(Photo: 2012 CPP campaign posters. Credit: Andrew Moore.)
Implications of the increasing ‘costs of politics’ on democracy
From those surveyed, three broad themes emerged on the political and societal implications of rising costs of running for and maintaining public office:
- Exclusion: women and youth suffer disproportionately when the cost of politics rises.
- Disillusionment: increasing costs lead to the perception that competence takes a backseat to wealth in gaining seats in parliament.
- Corruption: mounting MP debts makes them susceptible to a variety of forms of corruption.
What kinds of options are available to counter the trend or mitigate its impact? The research presented respondents with several ‘good practice’ solutions that have been implemented elsewhere to limit the growth of political finance.
Adopting ‘good practice’: what will work for Ghana?
First, those surveyed expressed strong support for remedies that affected other institutions or groups. For instance, 80% supported laws that requires balanced media coverage during elections. 88% supported civic education programmes that encouraged voters to stop making financial demands on candidates or MPs.
The sample also supported interventions that would likely benefit them personally, whether financially or indirectly. 85% supported a reduction in filing fees imposed on candidates by electoral commissions or political parties. This has been a particularly large growth area for political costs, as parties have come to realise the potential rents to be gained from extracted significant fees from their candidates.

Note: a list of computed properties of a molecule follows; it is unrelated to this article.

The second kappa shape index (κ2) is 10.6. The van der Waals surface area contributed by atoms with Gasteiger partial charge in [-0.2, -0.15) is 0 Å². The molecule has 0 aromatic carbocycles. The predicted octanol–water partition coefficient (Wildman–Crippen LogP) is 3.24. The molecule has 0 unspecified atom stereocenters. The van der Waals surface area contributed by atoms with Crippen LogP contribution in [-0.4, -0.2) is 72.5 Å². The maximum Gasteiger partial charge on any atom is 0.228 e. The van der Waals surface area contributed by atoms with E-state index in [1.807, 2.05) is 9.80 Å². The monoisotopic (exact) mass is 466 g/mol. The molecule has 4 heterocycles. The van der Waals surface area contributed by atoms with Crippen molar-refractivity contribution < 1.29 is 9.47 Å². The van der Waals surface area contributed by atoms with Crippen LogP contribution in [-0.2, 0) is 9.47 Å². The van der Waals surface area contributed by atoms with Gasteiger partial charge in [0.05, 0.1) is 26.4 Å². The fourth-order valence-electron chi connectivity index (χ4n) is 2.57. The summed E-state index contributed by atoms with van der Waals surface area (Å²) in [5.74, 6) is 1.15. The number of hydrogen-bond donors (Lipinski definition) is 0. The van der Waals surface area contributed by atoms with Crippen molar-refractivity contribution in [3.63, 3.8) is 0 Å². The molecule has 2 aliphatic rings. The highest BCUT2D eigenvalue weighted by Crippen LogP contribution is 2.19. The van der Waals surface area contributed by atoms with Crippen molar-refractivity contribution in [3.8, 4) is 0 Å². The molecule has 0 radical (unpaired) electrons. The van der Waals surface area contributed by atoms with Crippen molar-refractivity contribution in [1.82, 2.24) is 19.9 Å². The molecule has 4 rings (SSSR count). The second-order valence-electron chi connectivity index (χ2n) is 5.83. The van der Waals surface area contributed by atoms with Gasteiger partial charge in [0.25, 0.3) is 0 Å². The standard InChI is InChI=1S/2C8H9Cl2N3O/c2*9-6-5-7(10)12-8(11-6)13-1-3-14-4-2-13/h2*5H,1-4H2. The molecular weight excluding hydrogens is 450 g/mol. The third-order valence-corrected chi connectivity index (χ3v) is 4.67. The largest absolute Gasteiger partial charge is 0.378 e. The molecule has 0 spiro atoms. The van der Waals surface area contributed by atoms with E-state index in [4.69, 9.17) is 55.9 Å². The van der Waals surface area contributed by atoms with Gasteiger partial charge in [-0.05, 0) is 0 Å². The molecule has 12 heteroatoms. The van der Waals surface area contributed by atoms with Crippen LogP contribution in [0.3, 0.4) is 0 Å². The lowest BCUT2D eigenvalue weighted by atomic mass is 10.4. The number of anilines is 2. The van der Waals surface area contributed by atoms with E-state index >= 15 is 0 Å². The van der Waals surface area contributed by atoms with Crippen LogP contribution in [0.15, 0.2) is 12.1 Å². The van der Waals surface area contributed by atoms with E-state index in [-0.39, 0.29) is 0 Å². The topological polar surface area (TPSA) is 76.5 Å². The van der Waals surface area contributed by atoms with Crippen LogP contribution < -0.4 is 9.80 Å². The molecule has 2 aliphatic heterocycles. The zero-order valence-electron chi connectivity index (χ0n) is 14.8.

There was far less support, however, for regulations that restricted their own ability to operate within campaigns. Just 50% favoured a cap on spending for electoral campaigns, while only 56% supported a similar cap on how much candidates could spend on media advertising. These kinds of caps have a somewhat chequered history in Sub-Saharan Africa, so the resistance may not be entirely self-serving, but the distinction is intriguing.
Lastly, over 72% of the respondents expressed support for sanctions against those who engage in political patronage. Given that 83% of these same respondents declared their approval of political patronage in a previous question, this juxtaposition strengthens the hypothesis that most political actors would like to see the system change (and the costs reduce) but few to none feel they can make that change on their own.
Instead, they accept the rules of the game as they are while expressing support for certain changes that might eventually shift the rules in a positive direction. Further research will explore this collective action problem and the effect this cognitive dissonance has on efforts to catalyse political finance reform.
The complete study, funded by DFID Ghana through the Strengthening Action Against Corruption (STAAC) programme, will be available on wfd.org in February 2018, when WFD will begin engaging institutions and civil society in Ghana to present the results of the research and discuss practical action.